Former NS editor John Freeman reacts to JFK's death: The man we trusted

29 November 1963: "The shock and the grief are universal and so great. Emotions have poured out - and they have gilded the truth."

The most grievous assassination in modern history has transformed John Kennedy from an embattled president, deadlocked with a hostile and suspicious Congress, into the brightest legend of our time. It was inevitable. The shock and the grief are universal and so great. Emotions have poured out – and they have gilded the truth. Yet that too may be misleading, for the emotions were part of the truth; and if Kennedy is remembered along with Lincoln and FDR as one of the great presidents, it will be more because he captured the imagination of a whole generation in almost every corner of the world than because he succeeded in fulfilling the purposes to which he dedicated his presidency. 
 
His great achievement, for which the world outside America chiefly honours him this week, was his leadership of the western alliance. When he took over, we walked in the shadow of nuclear war. Two years and ten months later, the dialogue between the White House and the Kremlin has proceeded so far that no one can doubt the genuineness of Khrushchev’s dismay at the young President’s death. Yet he wrought this change without any surrender of vital interest, by strength and not by weakness. He persuaded Khrushchev that negotiations were practicable, because he was himself clear about what could be negotiated – and firm about what could not. The test-ban treaty and the hotline are the visible signs of a business relation between the Soviet bloc and the West, in which each side recognises the power of the other and the suicidal folly of pressing points of difference to the brink of war. The differences still exist; the Cold War goes on; errors of judgment by less sagacious men on either side can still plunge us all to catastrophe; there is no more than an agreement to disagree – but that, after all, is the essential prelude to an eventual harmony. 
 
Kennedy’s achievement in all this was not one-sided. Nuclear war would be as deadly to Russia as to the West, and Khrushchev has played his part. But few would deny that the initiative has lain most of the time with the White House or that Kennedy’s own qualities have been decisive. The three personal gifts which lifted him into the realm of international statesmanship were intellect, steadiness of nerve and the capacity to take decisions. Indeed, this week’s inevitable anxiety about the future is based not on half-baked guesses about President Johnson’s capacity or intelligence as a politician, but on the fact that the decision-making machine – largely extra-governmental – which Kennedy created proved so uniquely well-suited to the strategic demands of the Cold War. The doubt must exist whether President Johnson, operating through more normal political channels, will be able to match the speed, logic and certainty of his predecessor. For Kennedy’s decisions were his own. The professors, the soldiers, the computers, seldom the professional politicians, were detailed to provide the data and rehearse the arguments. The President listened, reflected, balanced the equation and, fortified by all that intellect and calculation could bring to bear, finally took the decision.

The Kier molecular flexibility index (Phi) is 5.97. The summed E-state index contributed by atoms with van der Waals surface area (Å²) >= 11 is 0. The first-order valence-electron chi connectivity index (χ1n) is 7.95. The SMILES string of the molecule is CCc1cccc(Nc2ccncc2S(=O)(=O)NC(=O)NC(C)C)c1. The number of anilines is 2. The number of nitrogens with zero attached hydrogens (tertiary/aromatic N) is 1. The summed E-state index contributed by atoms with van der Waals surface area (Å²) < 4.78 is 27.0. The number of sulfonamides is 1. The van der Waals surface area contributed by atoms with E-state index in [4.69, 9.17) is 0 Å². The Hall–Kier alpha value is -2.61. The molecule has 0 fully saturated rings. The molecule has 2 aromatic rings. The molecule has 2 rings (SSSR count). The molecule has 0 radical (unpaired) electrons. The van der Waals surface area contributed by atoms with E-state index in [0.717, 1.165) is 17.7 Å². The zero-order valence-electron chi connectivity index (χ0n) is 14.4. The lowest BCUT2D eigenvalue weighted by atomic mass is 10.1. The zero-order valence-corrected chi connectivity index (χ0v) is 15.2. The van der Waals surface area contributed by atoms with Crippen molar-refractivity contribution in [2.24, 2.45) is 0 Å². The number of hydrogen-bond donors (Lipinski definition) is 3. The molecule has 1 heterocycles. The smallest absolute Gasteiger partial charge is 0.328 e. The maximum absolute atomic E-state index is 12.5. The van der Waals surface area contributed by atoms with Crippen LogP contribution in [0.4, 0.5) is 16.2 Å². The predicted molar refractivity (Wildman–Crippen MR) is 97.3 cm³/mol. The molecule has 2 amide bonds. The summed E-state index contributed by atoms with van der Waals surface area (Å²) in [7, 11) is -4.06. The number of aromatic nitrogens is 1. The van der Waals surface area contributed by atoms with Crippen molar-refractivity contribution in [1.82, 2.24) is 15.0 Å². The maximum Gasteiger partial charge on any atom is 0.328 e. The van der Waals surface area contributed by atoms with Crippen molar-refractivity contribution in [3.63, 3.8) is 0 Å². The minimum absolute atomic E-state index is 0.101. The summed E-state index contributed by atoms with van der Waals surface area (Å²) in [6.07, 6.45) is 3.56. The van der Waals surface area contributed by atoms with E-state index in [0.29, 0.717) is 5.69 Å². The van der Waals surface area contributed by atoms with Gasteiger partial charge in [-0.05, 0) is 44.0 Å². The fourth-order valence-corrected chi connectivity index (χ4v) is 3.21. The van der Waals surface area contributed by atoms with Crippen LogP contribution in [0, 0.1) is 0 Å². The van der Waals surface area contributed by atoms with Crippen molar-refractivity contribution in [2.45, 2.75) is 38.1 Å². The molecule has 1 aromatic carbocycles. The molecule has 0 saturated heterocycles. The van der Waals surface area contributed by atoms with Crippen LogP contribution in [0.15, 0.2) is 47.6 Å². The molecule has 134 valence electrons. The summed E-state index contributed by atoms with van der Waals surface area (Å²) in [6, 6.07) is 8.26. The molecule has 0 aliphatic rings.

Naturally this method of government was unpopular on Capitol Hill, and the unpopularity was reflected in Kennedy’s inability to secure the legislation he needed to implement his domestic policies. This inability amounted to something like failure. Whether it stemmed fundamentally from a lack of profound conviction about liberal causes with which he was saddled by his 1960 campaign managers, or from the intellectual’s contempt for the log-rolling of the workaday politicians, or from over-caution about the electoral consequences of controversy, or from a constitutional inadequacy of Congress to live with the speed of modern decision-making will long be argued by American historians. What we can say this week is that, despite his visible achievement in foreign affairs, the quality of Kennedy’s presidency as a whole – apart from the noble and historic decision to stake the whole prestige of the presidency on his civil rights legislation – is arguable. 
 
His quality as a man is to me beyond argument. He brought to public life not only the hard assets of leadership, but the rarest capacity to illuminate ideas by the grace of his personality and the clarity of his speech. One can only guess, for instance, at the legislative outcome of his battle with Congress and his own party over civil rights. But one can be sure that individual American opinion about the cause of justice for the Negroes has been touched, as never since Lincoln, by the words he spoke.